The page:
Both Judi and Darryl were prominent Earth First! organizers.  Judi gained notoriety in California for bringing environmentalists and loggers together, pointing out that the real enemy was industry (capitalism) that was exploiting both the workers and the environment for profit.  In the weeks following the bombing, industry and the government would attempt to employ a divide and conquer strategy and drive a wedge between environmentalists and workers by spreading disinformation to the public that Bari and Cherney were “terrorists.”

I remember my friend Steve and I staying up all night, getting out a special edition of the newsletter of Big River Earth First! that expressed the Big River’s collective disgust at the bombing and arrest.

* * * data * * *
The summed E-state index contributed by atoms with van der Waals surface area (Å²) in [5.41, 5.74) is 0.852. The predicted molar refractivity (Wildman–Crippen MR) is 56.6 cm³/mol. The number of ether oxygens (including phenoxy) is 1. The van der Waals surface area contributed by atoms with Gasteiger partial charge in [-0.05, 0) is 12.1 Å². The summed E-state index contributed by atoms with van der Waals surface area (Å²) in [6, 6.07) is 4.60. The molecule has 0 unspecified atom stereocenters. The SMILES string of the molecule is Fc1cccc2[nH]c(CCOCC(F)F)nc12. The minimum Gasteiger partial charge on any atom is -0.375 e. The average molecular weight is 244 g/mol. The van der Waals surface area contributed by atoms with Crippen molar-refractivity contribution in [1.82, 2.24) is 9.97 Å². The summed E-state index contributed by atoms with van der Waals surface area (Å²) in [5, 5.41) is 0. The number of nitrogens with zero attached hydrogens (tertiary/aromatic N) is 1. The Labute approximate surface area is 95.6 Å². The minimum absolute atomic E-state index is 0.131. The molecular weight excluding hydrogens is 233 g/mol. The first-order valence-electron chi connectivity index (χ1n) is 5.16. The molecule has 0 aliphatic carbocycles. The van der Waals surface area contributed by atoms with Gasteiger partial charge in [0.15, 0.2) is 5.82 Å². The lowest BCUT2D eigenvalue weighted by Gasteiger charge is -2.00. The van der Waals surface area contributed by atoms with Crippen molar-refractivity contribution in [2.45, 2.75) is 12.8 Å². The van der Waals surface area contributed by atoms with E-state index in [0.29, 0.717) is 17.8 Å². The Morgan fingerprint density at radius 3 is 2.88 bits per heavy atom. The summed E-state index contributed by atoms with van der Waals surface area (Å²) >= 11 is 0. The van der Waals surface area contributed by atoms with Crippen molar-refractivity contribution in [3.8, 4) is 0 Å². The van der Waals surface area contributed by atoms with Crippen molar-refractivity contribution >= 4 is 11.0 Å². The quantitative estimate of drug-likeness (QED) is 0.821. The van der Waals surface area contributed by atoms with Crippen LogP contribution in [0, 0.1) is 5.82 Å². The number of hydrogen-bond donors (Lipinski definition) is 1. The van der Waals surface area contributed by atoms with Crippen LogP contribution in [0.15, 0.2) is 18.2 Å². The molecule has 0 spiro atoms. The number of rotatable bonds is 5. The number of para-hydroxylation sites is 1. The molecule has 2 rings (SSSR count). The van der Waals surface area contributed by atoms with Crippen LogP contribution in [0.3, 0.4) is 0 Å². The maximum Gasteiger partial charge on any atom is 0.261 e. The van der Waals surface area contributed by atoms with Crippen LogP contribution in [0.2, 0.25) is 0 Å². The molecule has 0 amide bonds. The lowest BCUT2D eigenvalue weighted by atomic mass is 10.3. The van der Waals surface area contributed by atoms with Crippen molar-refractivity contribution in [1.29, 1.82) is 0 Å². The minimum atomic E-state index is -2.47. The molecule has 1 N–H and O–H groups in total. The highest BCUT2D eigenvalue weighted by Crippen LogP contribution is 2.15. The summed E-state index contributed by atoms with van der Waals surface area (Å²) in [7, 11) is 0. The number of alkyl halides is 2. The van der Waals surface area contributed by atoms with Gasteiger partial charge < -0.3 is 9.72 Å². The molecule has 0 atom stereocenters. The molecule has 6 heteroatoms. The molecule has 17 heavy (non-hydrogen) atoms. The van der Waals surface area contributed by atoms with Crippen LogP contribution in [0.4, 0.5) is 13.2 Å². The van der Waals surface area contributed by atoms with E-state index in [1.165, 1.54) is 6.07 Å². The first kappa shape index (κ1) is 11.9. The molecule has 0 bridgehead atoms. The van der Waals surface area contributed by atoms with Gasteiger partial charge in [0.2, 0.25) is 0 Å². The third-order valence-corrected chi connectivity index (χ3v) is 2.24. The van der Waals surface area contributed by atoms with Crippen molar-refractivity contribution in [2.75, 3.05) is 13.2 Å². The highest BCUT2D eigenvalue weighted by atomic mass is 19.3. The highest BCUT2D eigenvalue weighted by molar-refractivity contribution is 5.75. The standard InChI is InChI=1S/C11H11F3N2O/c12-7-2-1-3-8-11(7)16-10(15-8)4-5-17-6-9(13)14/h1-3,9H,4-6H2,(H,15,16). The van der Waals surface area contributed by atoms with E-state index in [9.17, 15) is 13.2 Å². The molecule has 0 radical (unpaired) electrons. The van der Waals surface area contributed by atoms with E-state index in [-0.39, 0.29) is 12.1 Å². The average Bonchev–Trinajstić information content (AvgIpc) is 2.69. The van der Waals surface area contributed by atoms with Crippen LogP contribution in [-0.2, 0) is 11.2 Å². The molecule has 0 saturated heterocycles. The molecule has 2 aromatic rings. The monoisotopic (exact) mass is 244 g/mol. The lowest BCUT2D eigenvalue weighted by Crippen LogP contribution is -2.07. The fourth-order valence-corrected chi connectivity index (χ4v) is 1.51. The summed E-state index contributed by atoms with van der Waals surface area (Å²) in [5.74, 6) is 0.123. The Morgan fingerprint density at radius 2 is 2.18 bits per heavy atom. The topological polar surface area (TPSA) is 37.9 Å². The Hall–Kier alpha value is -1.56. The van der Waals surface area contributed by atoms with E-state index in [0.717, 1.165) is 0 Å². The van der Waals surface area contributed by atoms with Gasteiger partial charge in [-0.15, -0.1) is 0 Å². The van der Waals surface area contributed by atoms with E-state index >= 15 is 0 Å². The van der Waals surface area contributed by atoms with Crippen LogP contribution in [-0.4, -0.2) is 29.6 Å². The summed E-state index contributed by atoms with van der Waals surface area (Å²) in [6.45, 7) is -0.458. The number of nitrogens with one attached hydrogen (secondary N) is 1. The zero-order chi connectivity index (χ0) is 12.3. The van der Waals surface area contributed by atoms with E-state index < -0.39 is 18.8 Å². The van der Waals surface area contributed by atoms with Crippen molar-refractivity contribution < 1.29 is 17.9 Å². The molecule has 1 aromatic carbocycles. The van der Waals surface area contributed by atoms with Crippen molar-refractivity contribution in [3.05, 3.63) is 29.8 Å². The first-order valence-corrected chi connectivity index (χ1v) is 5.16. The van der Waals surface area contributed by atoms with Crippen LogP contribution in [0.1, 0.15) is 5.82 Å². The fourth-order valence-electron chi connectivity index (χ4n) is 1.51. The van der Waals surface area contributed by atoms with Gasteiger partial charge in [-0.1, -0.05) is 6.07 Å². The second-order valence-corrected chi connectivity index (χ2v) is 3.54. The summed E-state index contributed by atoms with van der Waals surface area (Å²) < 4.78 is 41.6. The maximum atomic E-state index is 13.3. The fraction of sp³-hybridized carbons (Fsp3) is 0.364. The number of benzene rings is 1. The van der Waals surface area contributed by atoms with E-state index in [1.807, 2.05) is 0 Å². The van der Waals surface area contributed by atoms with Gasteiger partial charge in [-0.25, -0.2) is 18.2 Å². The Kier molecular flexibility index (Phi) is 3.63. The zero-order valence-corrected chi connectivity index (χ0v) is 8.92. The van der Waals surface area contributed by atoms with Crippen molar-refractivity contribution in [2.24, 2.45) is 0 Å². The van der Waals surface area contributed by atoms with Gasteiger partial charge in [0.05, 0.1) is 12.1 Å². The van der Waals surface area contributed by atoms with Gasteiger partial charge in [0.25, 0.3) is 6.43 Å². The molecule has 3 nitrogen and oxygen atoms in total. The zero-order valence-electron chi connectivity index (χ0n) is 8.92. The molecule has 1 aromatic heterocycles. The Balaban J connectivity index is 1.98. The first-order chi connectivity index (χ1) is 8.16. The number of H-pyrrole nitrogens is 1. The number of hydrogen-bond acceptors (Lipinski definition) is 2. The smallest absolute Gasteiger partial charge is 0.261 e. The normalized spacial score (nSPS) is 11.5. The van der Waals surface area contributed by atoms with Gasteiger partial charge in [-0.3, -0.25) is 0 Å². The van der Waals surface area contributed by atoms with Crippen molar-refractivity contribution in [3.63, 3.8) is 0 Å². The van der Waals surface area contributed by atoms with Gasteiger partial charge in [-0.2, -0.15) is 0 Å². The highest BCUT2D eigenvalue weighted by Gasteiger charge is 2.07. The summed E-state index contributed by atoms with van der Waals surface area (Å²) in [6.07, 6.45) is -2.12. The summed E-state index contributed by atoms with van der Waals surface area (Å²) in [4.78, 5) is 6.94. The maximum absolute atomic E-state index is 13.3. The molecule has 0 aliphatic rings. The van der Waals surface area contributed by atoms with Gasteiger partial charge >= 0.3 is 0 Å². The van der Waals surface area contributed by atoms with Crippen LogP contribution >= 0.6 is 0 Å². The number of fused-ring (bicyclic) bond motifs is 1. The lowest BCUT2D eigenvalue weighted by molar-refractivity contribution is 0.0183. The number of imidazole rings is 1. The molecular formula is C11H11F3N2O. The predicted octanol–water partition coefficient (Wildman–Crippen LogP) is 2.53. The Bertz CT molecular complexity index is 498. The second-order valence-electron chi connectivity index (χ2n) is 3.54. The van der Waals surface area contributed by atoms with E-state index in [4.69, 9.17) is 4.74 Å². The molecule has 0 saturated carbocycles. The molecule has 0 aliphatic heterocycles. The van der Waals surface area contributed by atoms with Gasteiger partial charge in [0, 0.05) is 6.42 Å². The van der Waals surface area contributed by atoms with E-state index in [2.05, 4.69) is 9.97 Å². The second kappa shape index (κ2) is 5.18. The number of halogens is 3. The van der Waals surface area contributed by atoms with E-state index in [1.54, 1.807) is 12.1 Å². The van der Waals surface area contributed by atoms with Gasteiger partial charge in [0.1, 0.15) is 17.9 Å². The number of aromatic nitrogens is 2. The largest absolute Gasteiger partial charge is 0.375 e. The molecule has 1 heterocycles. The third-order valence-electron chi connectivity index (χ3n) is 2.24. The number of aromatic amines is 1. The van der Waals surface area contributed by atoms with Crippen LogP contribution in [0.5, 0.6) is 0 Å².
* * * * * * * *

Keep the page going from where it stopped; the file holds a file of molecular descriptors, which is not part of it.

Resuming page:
Shortly thereafter, EF! activists in southern Illinois (soon to be Shawnee EF!) held a press conference where they turned all their weapons of terror over to the FBI.  The “weapons” consisted of paper, pens and typewriters (not many computers back then).

Big River Earth First! from Missouri went to the Federal Building in St. Louis and held a rally where we told the media that it was ludicrous to think that activists preaching non-violence would be carrying bombs or would blow themselves up.  I photographed that rally, and due to a deadline rush, immediately sent my undeveloped film to the Earth First! Journal, then published in Arizona.  The film was never received.  (Now go to 2010 real time where the Arizona state abbreviation should now simply be nAZi.)